Your message about waking up to the climate issues and rethinking our need to be people amongst other people is wonderful. I wish I could share your optimism, but I sincerely hope that you are right.
    Enjoy your new freedom and again, I hope that you have much joy and fulfillment in your life, much as IntMath has helped others to do so as well.
    Best regards,
    L

  6. David Fiscus says:

    Thanks for your help and service. You have done a great job with making math fun and intriguing.

  7. NARAN DELWADIA says:

    I enjoyed this news letter very much for years.
    I will miss it.
    Even in this last news letter you give me the information which I was searching for some time. It is myScript demo.
    Wish you healthy and happy life.
    Thanks
    Chiman Delwadia

  8. Murray says:

    @Naran: Thank you for your kind thoughts. I'm glad you found Myscript useful.

  9. Murray says:

    @David: You are welcome and thank you for the kind comments.

  10. Murray says:

    @L: Thank you! It really makes me happy to know you found IntMath useful over the years.

  11. Charlene Price says:

    I was disappointed that I could not read the article from the Ney York Times without paying. This was the article discussing the difference in the linear graph and the logarithmic graph.

  12. tester says:

    Thank you for everything, Murray.
    I already signed for the new Newsletter...

    One **very important** Question:
    - what will happen to all your wonderful collection of Interactive Calculators (in JS)??

    Will they still be available normally
    in the new IntMath website?.

    It would be a terrible loss for all of us, loyal followers,
    if your Interactive Calculators treasure
    were lost...

  13. Robert says:

    Thanks for the terrific contribution and News letter to Maths Education over the years.

    Robert

    Australia

  14. Murray says:

    @Robert: Thank you - glad it was useful.

  15. Murray says:

    @tester: As Nick said, they're not going to make any radical changes, at least for a start. I can't imagine why they'd remove the calculators.

  16. Murray says:

    @Charlene: Oh, sorry about that. I was able to view it and I don't have a subscription. I think this may have been because I haven't viewed other NYTimes articles recently. (I think they let you do one article a month for free, or something like that.)

    All the best to you and stay safe.

  17. Rika Grobler says:

    Thanks Murray,
    You helped me a great deal when I wanted to write Maths on a web page.
    Intmath was always the first place where I went to improve my teaching.
    Enjoy your "retirement".
    Regards
    Rika

  18. Murray says:

    @Rika: You are very welcome. Keep well and safe!

  19. John C Vesey says:

    Dear Murray,

    Congratulations! At 82, I realize that time does come when one needs to change, whether that be retirement or just to do something different. I have enjoyed your program and always learned something new. It's been a pleasure.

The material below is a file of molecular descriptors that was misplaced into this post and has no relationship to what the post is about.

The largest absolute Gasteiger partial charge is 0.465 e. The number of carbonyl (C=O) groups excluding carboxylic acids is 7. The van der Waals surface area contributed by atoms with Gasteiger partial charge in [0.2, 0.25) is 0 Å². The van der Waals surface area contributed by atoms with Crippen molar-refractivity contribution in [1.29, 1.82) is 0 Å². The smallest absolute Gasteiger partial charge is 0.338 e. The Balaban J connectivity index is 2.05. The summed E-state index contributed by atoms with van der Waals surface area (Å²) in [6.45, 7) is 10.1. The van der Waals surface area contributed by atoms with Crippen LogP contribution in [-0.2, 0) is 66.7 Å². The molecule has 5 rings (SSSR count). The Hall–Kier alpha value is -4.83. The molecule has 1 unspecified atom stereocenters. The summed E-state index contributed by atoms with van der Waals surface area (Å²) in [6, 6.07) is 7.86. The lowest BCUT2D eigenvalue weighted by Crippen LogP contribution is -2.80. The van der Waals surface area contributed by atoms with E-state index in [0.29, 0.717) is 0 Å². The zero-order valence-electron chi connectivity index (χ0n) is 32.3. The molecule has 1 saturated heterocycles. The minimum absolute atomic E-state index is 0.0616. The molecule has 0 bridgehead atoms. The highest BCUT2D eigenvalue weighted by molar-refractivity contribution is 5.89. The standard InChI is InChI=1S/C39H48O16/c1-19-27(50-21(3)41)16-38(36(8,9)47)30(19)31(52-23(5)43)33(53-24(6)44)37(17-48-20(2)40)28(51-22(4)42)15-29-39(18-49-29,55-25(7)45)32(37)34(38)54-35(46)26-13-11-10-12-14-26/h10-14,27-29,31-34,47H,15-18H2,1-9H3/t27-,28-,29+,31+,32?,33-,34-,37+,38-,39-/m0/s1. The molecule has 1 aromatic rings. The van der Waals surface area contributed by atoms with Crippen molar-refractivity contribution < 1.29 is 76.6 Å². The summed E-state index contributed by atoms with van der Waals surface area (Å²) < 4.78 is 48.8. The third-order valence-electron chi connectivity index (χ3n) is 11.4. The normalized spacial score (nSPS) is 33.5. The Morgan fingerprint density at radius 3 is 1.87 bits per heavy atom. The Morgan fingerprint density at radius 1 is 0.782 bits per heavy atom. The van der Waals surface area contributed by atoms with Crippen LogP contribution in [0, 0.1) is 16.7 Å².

On a more mundane subject, I subscribed to your program via a particular website for members only. What will happen to that? This question also refers to all the CDs/DVDs that you recorded--what will happen to them?

    Again, best of luck and have a great life,

    John Vesey

  20. Murray says:

    @John: Thank you!

    I believe you are referring to the MathTutorDVD program. It is independent of IntMath (different author - I just provided advertising space for his DVDs) and I don't believe he's going to stop that any time soon.

  21. Thomas A Buckley says:

    Dear Murray.
    In retirement, I hope that the torment of your
    ailments will will be considerably relieved, if not banished.
    Through the challenges and banter relating to the math
    problems, and other topics, I have developed a sense of
    knowing you, and the good intentions you stand for.
    Well done, and a Gold Medal for all your great work in the past.
    But looking forward to some other future contributions, as one
    just cannot give up completely!
    In modern life styles, the large number of hours being seated;
    going to work, at work and leisure, contributes to neglect of the
    physical body. Ban the chair? Advocate for a better physical/mental balance.
    As an 81 year old, trying to stay active on both above fronts,
    I thank you for your past efforts, and wish you a happy future.
    Yours Thankfully,
    Thomas A Buckley

  22. Peter Evans says:

    Thank you for providing such a varied and wonderful experience in Maths. Your news letter has keep me in touch and furthered in the wonderful world of mathematics.
    Thanks again.

  23. Colin Morrison says:

    Murray
    Thanks for all over the years and wish you the best on your next venture/s.

  24. Paul Gerard holland says:

    Well done over the years!
    You've given great service

Leave a comment




Comment Preview

HTML: You can use simple tags like <b>, <a href="...">, etc.

To enter math, you can can either:

  1. Use simple calculator-like input in the following format (surround your math in backticks, or qq on tablet or phone):
    `a^2 = sqrt(b^2 + c^2)`
    (See more on ASCIIMath syntax); or
  2. Use simple LaTeX in the following format. Surround your math with \( and \).
    \( \int g dx = \sqrt{\frac{a}{b}} \)
    (This is standard simple LaTeX.)

NOTE: You can mix both types of math entry in your comment.

Subscribe

* indicates required

SquareCirclez is a "Top 100" Math Blog

SquareCirclez in Top 100 Math Blogs collection
From Math Blogs

top